|Photos / Slideshow
Eric and I paid a return visit to the Flat Tops Wilderness, this time with Ingrid in tow. We had sold Ingrid on the joys of hiking the grassy plateaus in the Wilderness, and hoped that the weather would hold as nicely as it had the previous day. We were interested in Northwest Orno, the highpoint of Rio Blanco County, though it had little prominence. We would add a few other summits on the same plateau, recreating a route than John Kirk had done in 2016. The roundtrip effort climbs about 3,000ft over 15mi, much of that on the Mandall Creek Trail which climbs to Mandall Pass in about five miles.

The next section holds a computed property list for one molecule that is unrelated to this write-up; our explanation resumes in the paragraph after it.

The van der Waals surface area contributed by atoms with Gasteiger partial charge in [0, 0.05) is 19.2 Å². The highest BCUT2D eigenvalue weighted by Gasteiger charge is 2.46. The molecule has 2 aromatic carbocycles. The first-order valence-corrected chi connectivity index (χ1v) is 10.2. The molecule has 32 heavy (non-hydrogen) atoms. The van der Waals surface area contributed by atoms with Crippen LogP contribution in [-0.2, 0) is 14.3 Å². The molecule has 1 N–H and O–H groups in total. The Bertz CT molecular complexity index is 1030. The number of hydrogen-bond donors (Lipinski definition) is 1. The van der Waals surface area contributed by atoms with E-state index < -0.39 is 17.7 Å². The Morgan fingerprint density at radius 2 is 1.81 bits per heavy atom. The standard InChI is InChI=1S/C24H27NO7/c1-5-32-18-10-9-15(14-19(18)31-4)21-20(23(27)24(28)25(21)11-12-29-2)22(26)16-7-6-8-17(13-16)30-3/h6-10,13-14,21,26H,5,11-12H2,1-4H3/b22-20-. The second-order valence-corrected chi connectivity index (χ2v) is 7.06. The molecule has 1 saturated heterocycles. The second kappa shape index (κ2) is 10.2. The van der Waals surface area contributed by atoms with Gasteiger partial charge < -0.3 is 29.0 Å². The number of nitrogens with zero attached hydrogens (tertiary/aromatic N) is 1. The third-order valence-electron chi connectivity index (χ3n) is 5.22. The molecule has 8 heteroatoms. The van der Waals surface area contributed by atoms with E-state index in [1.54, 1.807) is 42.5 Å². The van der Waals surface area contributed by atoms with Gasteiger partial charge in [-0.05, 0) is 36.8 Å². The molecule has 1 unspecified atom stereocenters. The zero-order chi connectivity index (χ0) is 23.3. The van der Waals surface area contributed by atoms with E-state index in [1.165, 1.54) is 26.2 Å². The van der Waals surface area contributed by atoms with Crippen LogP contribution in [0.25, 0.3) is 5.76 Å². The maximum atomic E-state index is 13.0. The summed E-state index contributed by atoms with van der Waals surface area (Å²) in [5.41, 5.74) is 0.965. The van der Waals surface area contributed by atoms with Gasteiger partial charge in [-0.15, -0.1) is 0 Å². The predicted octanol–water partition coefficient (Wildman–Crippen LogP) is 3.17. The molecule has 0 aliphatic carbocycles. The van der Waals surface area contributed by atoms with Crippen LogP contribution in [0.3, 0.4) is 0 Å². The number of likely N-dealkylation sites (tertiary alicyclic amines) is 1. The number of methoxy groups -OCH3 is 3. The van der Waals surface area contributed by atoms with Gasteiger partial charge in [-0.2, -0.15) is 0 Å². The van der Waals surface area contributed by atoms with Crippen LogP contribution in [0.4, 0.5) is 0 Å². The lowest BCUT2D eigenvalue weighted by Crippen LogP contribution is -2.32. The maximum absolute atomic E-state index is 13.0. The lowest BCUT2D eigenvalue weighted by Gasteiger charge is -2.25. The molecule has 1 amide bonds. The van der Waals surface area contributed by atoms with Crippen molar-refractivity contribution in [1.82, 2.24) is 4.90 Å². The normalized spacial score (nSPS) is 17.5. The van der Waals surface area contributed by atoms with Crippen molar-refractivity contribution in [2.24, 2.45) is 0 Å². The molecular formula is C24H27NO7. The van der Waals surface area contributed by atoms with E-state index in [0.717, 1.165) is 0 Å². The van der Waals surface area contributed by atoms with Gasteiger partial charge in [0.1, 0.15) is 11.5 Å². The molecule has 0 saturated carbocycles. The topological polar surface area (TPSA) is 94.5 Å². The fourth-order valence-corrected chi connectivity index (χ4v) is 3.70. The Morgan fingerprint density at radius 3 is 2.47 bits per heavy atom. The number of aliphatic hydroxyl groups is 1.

We started shortly after 7a from the Mandall Creek TH at Bear Lake Reservoir, though not at all obvious from the main road we drove in on. It helped to know ahead of time where to find it since the TH signage seemed lacking. Though amply signed for No Camping, the trailhead was currently occupied by a sheepherder's camp whose occupants were grazing their locust somewhere up the drainage, leaving no one to mind the camp. We didn't know if the public was welcome to park in the same area, but we did so anyway before starting up the trail. A sign posted near the start warned of sheep dogs on duty and the strong suggestion to not challenge them. I knew from past experience that these animals are not to be triffled with - they are incredibly defensive of the sheep and will drive you away. Luckily, the sheep weren't grazing near the trail today and we would have no issues. A trail sign is first encountered just past the sheep warning, and half a mile later we crossed the Wilderness boundary. Just beyond this, the trail has been rerouted away from it's old course for about half a mile to avoid a washout section where the trail traverses a steep slope. Knowing this ahead of time, we simply followed the older, shorter trail section, saving a bit of time. The trail passes through forest and open meadows as it follows up the Mandall Creek drainage, taking us several times across the creek (easy in late July of 2021). The trail grows thinner past a junction to Black Mandall Lake, with ducks and small cairns now serving to mark the route, though sometimes we lost it anyway. Above treeline, it's easy to see where Mandall Pass is and the general direction we needed to travel. We left the trail before reaching the pass, aiming for a gap in the cliffband to the north. This had a bit of class 3 scrambling, but nothing serious. Easier slopes then lead to the plateau above, between Northwest Orno and our first stop, Orno Peak.